# What are some left skewed models for curve fitting?

I am working on some data on thermal performances on my organism for my thesis. I came across the Ricker Model which is a right skewed curve as shown below. How can I modify it to become a left skewed curve with a peak to the right hand side at higher x values. Hence, performance of the organisms slowly increases from at smaller x values until it hit an optimum, then decreases as x continues to increase.

This is the general form to which my data conform, but I don't know much about models and equations to find one to would fit my data set and explains the biology observed.

So far, I have been this coding below to fit my data. However, the initial increase is a little to abrupt compare to what is measured.

fit <- glm(y ~ exp(x)) + x,
data = df) Pointers, help, comments are extremely appreciated! Thank you.

• Would you please post a link to the data? – James Phillips Sep 24 '18 at 12:23
• drive.google.com/file/d/1yXhHGiOkx8r2SaXIUnaWDFutlTOy80fB/… Here's the link to the data file. There are two dependent variables independent of each other, but their distribution both conform to the same shape with temperature as the independent variable. – Rhyn Sep 24 '18 at 17:17

After reading some papers for mathematical models in thermal biology, I tested out a few equations: gaussian function, lactin 2 function, and the logan 6 function (Krenek et al., 2011) and got some solutions AND more questions! Below are the plot and AIC results: AIC(lactin) = 126.6063
AIC(logan) = 112.1064
AIC(gaussian) = 110.6587


As you can see, visually the best fitting curve is the one produced by the Lactin 2 model, however, it has the highest AIC values and the peak occurred slightly later (25.5°C) than where I would like it to be (24°C). The Gaussian model has the best AIC value, but I don't know if it's peaking a little too early?

Which model should I pick given the shape of fitting and the AIC values? If I should go for the Lactin 2 model, how can I change where the peak occurs?

My codes:

#### Thermo-Models ####
library(minpack.lm)
gaussian <- nlsLM(etr ~  L*exp(-0.5*((tmp-tmpo)/sigma)^2), start=list(L = 10, sigma = 2, tmpo=16.5),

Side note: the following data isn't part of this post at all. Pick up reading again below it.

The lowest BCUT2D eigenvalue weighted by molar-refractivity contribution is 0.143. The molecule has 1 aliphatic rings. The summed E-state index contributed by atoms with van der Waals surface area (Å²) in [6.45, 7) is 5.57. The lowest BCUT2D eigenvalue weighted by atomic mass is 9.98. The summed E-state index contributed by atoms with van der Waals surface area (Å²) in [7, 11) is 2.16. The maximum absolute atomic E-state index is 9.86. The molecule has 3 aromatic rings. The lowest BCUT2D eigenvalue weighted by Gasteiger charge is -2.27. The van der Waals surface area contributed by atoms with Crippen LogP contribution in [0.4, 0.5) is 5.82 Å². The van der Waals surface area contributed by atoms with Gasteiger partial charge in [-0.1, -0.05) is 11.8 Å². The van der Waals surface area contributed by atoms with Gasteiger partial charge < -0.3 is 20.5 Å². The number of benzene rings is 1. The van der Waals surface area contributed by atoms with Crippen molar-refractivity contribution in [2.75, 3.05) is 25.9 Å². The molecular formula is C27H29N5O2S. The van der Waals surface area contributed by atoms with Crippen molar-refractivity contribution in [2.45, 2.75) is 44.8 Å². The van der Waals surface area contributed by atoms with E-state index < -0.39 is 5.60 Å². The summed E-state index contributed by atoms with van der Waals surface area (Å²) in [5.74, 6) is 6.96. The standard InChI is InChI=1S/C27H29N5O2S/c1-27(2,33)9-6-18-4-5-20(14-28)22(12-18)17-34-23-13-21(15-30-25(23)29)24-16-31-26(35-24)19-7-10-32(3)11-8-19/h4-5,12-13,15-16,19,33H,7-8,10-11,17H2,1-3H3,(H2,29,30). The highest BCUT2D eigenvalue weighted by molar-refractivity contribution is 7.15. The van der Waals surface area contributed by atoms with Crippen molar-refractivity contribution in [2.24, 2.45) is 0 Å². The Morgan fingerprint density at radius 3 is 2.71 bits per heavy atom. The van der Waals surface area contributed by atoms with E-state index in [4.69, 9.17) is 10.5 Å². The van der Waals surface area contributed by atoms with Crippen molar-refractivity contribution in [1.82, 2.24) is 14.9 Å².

data=etr, trace=TRUE, control=nls.lm.control(maxiter=200))
AIC(gaussian)

logan <-  nlsLM(etr ~ a*(1/(1+k*exp(-1*p*tmp)))-exp((-tmpm+tmp)/(24-tmpm)), start=list(a=15, k=20, p=0, tmpm=30),
data=etr, trace=TRUE, control=nls.lm.control(maxiter=100))
AIC(logan)

lactin <- nlsLM(etr ~ exp(-1*p*tmp) - exp(p*tmpm-(tmpm-tmp)/(tmpm-24)) + L, start=list(p=0, tmpm=30, L=1000),
data=etr, trace=TRUE, control=nls.lm.control(maxiter=100))
AIC(lactin)

#### Plot ####
library(ggplot2)
p_etr <- ggplot(etr, aes(x=tmp, y=etr)) +
geom_point(size=2) +
geom_smooth(aes(color="red"),
data = etr,
method = "nlsLM",
formula = y ~  L*exp(-0.5*((x-tmpo)/sigma)^2),
se = FALSE,
method.args = list(start=c(L = 10, sigma = 2, tmpo=16.5))) +
theme_bw() +
theme(plot.background = element_blank(),
panel.grid.major.y = element_blank(),
panel.grid.major.x = element_blank(),
panel.grid.minor.y = element_blank(),
panel.grid.minor.x = element_blank(),
axis.title = element_text(size=16, colour="black"),
axis.text = element_text(size=10, colour="black"),
strip.text = element_text(size = 9, colour="white"),
strip.background = element_rect(size = 50)) +
ylab("Means") +
xlab("Temperature (°C)") +
scale_x_continuous(breaks = c(16.5, 18, 19.5, 21, 22.5, 24, 25.5, 27))
p_etr <- p_etr +
geom_smooth(aes(color="green"),
data = etr,
method = "nlsLM",
formula = y ~ a*(1/(1+k*exp(-1*p*x)))-exp((-tmpm+x)/(24-tmpm)),
se = FALSE,
method.args = list(start=c(a=15, k=20, p=0, tmpm=30)))
p_etr +
geom_smooth(aes(color="blue"),
data = etr,
method = "nlsLM",
formula = y ~ exp(-1*p*x) - exp(p*tmpm-(tmpm-x)/(tmpm-24)) + L,
se = FALSE,
method.args = list(start=c(p=1, tmpm=30, L=1000))) +
scale_color_manual(name="Models",
labels=c("Lactin 2","Logan 6","Gaussian"),
values=c("red","blue","green3"))

• This plot appears to have over 30 individual data points in the scatterplot, yet the linked data has less that 30 data points. Would you please verify the linked data? – James Phillips Sep 28 '18 at 12:40